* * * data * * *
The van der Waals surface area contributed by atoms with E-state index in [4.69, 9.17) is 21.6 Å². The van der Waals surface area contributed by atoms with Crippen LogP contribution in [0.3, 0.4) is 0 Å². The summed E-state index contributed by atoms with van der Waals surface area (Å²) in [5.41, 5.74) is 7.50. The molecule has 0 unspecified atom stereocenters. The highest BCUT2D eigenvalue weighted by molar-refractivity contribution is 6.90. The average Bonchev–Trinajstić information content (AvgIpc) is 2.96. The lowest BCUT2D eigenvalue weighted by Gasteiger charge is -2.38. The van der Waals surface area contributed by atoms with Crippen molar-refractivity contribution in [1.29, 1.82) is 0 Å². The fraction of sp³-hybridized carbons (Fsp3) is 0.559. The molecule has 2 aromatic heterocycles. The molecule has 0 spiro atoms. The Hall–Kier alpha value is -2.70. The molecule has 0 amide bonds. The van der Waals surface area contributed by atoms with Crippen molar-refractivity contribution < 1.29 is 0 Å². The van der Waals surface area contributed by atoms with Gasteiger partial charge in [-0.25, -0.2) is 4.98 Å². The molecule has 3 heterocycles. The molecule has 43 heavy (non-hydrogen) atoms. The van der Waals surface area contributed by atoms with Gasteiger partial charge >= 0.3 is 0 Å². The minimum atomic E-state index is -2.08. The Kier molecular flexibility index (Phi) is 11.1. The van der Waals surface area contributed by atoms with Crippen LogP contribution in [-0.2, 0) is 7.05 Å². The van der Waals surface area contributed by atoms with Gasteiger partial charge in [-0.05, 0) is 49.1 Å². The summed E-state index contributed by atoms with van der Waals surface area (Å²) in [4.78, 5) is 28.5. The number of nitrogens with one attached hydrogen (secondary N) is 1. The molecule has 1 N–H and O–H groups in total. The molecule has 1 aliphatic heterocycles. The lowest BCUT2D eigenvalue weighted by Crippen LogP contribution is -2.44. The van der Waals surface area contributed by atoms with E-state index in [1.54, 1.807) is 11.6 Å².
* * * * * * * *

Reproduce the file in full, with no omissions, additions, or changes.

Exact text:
The van der Waals surface area contributed by atoms with E-state index in [4.69, 9.17) is 21.6 Å². The van der Waals surface area contributed by atoms with Crippen LogP contribution in [0.3, 0.4) is 0 Å². The summed E-state index contributed by atoms with van der Waals surface area (Å²) in [5.41, 5.74) is 7.50. The molecule has 0 unspecified atom stereocenters. The highest BCUT2D eigenvalue weighted by molar-refractivity contribution is 6.90. The average Bonchev–Trinajstić information content (AvgIpc) is 2.96. The lowest BCUT2D eigenvalue weighted by Gasteiger charge is -2.38. The van der Waals surface area contributed by atoms with Crippen molar-refractivity contribution in [1.29, 1.82) is 0 Å². The fraction of sp³-hybridized carbons (Fsp3) is 0.559. The molecule has 2 aromatic heterocycles. The molecule has 0 spiro atoms. The Hall–Kier alpha value is -2.70. The molecule has 0 amide bonds. The van der Waals surface area contributed by atoms with Crippen molar-refractivity contribution < 1.29 is 0 Å². The van der Waals surface area contributed by atoms with Gasteiger partial charge in [-0.25, -0.2) is 4.98 Å². The molecule has 3 heterocycles. The molecule has 43 heavy (non-hydrogen) atoms. The van der Waals surface area contributed by atoms with Gasteiger partial charge >= 0.3 is 0 Å². The minimum atomic E-state index is -2.08. The Kier molecular flexibility index (Phi) is 11.1. The van der Waals surface area contributed by atoms with Crippen LogP contribution in [-0.2, 0) is 7.05 Å². The van der Waals surface area contributed by atoms with Gasteiger partial charge in [-0.05, 0) is 49.1 Å². The summed E-state index contributed by atoms with van der Waals surface area (Å²) in [4.78, 5) is 28.5. The number of nitrogens with one attached hydrogen (secondary N) is 1. The molecule has 1 N–H and O–H groups in total. The molecule has 1 aliphatic heterocycles. The lowest BCUT2D eigenvalue weighted by Crippen LogP contribution is -2.44. The van der Waals surface area contributed by atoms with E-state index in [1.54, 1.807) is 11.6 Å².